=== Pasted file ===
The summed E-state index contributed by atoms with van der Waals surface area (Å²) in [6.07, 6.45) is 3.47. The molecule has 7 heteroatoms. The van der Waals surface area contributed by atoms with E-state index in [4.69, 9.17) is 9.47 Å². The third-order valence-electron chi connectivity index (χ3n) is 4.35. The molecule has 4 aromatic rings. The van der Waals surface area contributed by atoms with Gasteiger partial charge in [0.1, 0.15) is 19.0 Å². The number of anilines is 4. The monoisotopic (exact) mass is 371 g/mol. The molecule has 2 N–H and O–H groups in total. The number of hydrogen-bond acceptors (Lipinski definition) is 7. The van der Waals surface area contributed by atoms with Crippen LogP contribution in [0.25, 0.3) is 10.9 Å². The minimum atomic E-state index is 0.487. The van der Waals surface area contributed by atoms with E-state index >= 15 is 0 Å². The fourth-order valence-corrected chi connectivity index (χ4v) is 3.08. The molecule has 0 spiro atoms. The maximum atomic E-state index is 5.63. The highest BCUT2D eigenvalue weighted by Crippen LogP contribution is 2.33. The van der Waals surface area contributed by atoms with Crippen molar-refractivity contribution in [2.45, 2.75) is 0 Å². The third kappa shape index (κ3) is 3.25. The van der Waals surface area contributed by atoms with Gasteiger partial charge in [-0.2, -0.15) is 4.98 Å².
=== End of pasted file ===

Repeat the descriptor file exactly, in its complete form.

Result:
The summed E-state index contributed by atoms with van der Waals surface area (Å²) in [6.07, 6.45) is 3.47. The molecule has 7 heteroatoms. The van der Waals surface area contributed by atoms with E-state index in [4.69, 9.17) is 9.47 Å². The third-order valence-electron chi connectivity index (χ3n) is 4.35. The molecule has 4 aromatic rings. The van der Waals surface area contributed by atoms with Gasteiger partial charge in [0.1, 0.15) is 19.0 Å². The number of anilines is 4. The monoisotopic (exact) mass is 371 g/mol. The molecule has 2 N–H and O–H groups in total. The number of hydrogen-bond acceptors (Lipinski definition) is 7. The van der Waals surface area contributed by atoms with Crippen LogP contribution in [0.25, 0.3) is 10.9 Å². The minimum atomic E-state index is 0.487. The van der Waals surface area contributed by atoms with E-state index >= 15 is 0 Å². The fourth-order valence-corrected chi connectivity index (χ4v) is 3.08. The molecule has 0 spiro atoms. The maximum atomic E-state index is 5.63. The highest BCUT2D eigenvalue weighted by Crippen LogP contribution is 2.33. The van der Waals surface area contributed by atoms with Crippen molar-refractivity contribution in [2.45, 2.75) is 0 Å². The third kappa shape index (κ3) is 3.25. The van der Waals surface area contributed by atoms with Gasteiger partial charge in [-0.2, -0.15) is 4.98 Å².